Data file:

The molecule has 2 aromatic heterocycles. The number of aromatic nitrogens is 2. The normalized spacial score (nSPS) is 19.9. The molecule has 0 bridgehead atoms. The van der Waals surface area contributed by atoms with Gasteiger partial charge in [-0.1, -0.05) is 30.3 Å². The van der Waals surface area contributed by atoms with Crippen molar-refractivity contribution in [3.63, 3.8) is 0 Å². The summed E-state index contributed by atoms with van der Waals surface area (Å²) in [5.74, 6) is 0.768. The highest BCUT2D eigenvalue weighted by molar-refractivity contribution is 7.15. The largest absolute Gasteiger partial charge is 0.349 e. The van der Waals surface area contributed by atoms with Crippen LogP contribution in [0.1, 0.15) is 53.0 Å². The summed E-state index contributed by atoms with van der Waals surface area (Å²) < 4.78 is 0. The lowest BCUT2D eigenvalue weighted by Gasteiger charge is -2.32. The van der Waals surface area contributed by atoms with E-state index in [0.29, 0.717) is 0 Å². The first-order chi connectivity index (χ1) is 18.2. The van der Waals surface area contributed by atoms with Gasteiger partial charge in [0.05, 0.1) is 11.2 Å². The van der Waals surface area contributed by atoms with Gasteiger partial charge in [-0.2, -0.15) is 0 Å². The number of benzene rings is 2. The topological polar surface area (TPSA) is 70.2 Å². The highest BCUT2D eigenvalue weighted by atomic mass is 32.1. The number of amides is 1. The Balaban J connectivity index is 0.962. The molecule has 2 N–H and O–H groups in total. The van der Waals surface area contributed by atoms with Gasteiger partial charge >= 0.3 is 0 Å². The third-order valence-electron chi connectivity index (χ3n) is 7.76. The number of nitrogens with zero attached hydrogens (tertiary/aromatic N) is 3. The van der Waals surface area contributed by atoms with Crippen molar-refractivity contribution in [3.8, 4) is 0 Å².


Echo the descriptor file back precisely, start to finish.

The molecule has 2 aromatic heterocycles. The number of aromatic nitrogens is 2. The normalized spacial score (nSPS) is 19.9. The molecule has 0 bridgehead atoms. The van der Waals surface area contributed by atoms with Gasteiger partial charge in [-0.1, -0.05) is 30.3 Å². The van der Waals surface area contributed by atoms with Crippen molar-refractivity contribution in [3.63, 3.8) is 0 Å². The summed E-state index contributed by atoms with van der Waals surface area (Å²) in [5.74, 6) is 0.768. The highest BCUT2D eigenvalue weighted by molar-refractivity contribution is 7.15. The largest absolute Gasteiger partial charge is 0.349 e. The van der Waals surface area contributed by atoms with Crippen LogP contribution in [0.1, 0.15) is 53.0 Å². The summed E-state index contributed by atoms with van der Waals surface area (Å²) < 4.78 is 0. The lowest BCUT2D eigenvalue weighted by Gasteiger charge is -2.32. The van der Waals surface area contributed by atoms with E-state index in [0.29, 0.717) is 0 Å². The first-order chi connectivity index (χ1) is 18.2. The van der Waals surface area contributed by atoms with Gasteiger partial charge in [0.05, 0.1) is 11.2 Å². The van der Waals surface area contributed by atoms with Gasteiger partial charge in [-0.2, -0.15) is 0 Å². The number of benzene rings is 2. The topological polar surface area (TPSA) is 70.2 Å². The highest BCUT2D eigenvalue weighted by atomic mass is 32.1. The number of amides is 1. The Balaban J connectivity index is 0.962. The molecule has 2 N–H and O–H groups in total. The van der Waals surface area contributed by atoms with Gasteiger partial charge >= 0.3 is 0 Å². The third-order valence-electron chi connectivity index (χ3n) is 7.76. The number of nitrogens with zero attached hydrogens (tertiary/aromatic N) is 3. The van der Waals surface area contributed by atoms with Crippen molar-refractivity contribution in [3.8, 4) is 0 Å².